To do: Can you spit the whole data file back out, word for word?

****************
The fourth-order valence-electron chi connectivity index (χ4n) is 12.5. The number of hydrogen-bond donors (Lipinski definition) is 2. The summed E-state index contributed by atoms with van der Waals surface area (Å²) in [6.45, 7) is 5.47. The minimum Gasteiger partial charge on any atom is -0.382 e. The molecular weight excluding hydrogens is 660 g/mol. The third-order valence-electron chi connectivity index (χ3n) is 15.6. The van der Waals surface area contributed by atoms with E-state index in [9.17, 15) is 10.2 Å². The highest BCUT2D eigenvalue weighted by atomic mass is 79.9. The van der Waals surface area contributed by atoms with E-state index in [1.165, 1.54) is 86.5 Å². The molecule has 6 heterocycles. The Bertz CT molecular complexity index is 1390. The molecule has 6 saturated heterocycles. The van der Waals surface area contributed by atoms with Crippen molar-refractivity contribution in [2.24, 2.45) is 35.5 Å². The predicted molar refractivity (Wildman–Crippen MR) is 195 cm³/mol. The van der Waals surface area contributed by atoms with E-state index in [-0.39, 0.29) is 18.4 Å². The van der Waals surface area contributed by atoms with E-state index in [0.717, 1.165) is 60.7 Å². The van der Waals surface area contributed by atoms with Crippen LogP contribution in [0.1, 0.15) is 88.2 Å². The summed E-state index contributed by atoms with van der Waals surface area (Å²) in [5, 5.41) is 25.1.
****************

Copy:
The fourth-order valence-electron chi connectivity index (χ4n) is 12.5. The number of hydrogen-bond donors (Lipinski definition) is 2. The summed E-state index contributed by atoms with van der Waals surface area (Å²) in [6.45, 7) is 5.47. The minimum Gasteiger partial charge on any atom is -0.382 e. The molecular weight excluding hydrogens is 660 g/mol. The third-order valence-electron chi connectivity index (χ3n) is 15.6. The van der Waals surface area contributed by atoms with E-state index in [9.17, 15) is 10.2 Å². The highest BCUT2D eigenvalue weighted by atomic mass is 79.9. The van der Waals surface area contributed by atoms with E-state index in [1.165, 1.54) is 86.5 Å². The molecule has 6 heterocycles. The Bertz CT molecular complexity index is 1390. The molecule has 6 saturated heterocycles. The van der Waals surface area contributed by atoms with Crippen molar-refractivity contribution in [2.24, 2.45) is 35.5 Å². The predicted molar refractivity (Wildman–Crippen MR) is 195 cm³/mol. The van der Waals surface area contributed by atoms with E-state index in [-0.39, 0.29) is 18.4 Å². The van der Waals surface area contributed by atoms with E-state index in [0.717, 1.165) is 60.7 Å². The van der Waals surface area contributed by atoms with Crippen LogP contribution in [0.1, 0.15) is 88.2 Å². The summed E-state index contributed by atoms with van der Waals surface area (Å²) in [5, 5.41) is 25.1.